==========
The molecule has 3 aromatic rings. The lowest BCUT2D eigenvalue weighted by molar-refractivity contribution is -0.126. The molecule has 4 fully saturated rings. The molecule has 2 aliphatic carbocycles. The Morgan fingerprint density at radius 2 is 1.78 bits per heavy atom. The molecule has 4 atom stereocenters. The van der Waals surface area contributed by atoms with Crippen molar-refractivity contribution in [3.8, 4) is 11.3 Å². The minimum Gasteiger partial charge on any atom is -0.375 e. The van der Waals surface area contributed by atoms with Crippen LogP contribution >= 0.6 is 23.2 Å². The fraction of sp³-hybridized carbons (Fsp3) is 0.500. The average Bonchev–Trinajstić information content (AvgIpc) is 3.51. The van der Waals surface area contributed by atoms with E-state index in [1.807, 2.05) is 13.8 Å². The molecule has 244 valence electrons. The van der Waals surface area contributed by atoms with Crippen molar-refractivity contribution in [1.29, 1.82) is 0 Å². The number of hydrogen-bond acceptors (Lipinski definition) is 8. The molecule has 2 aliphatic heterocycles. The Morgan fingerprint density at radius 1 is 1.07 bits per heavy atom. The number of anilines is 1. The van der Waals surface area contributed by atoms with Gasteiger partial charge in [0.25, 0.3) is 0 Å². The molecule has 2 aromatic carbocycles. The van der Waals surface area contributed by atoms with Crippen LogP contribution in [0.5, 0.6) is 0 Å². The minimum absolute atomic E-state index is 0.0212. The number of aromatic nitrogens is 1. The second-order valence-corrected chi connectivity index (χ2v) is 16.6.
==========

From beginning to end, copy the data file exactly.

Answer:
The molecule has 3 aromatic rings. The lowest BCUT2D eigenvalue weighted by molar-refractivity contribution is -0.126. The molecule has 4 fully saturated rings. The molecule has 2 aliphatic carbocycles. The Morgan fingerprint density at radius 2 is 1.78 bits per heavy atom. The molecule has 4 atom stereocenters. The van der Waals surface area contributed by atoms with Crippen molar-refractivity contribution in [3.8, 4) is 11.3 Å². The minimum Gasteiger partial charge on any atom is -0.375 e. The van der Waals surface area contributed by atoms with Crippen LogP contribution >= 0.6 is 23.2 Å². The fraction of sp³-hybridized carbons (Fsp3) is 0.500. The average Bonchev–Trinajstić information content (AvgIpc) is 3.51. The van der Waals surface area contributed by atoms with E-state index in [1.807, 2.05) is 13.8 Å². The molecule has 244 valence electrons. The van der Waals surface area contributed by atoms with Crippen molar-refractivity contribution in [1.29, 1.82) is 0 Å². The number of hydrogen-bond acceptors (Lipinski definition) is 8. The molecule has 2 aliphatic heterocycles. The Morgan fingerprint density at radius 1 is 1.07 bits per heavy atom. The number of anilines is 1. The van der Waals surface area contributed by atoms with Gasteiger partial charge in [0.25, 0.3) is 0 Å². The molecule has 2 aromatic carbocycles. The van der Waals surface area contributed by atoms with Crippen LogP contribution in [0.5, 0.6) is 0 Å². The minimum absolute atomic E-state index is 0.0212. The number of aromatic nitrogens is 1. The second-order valence-corrected chi connectivity index (χ2v) is 16.6.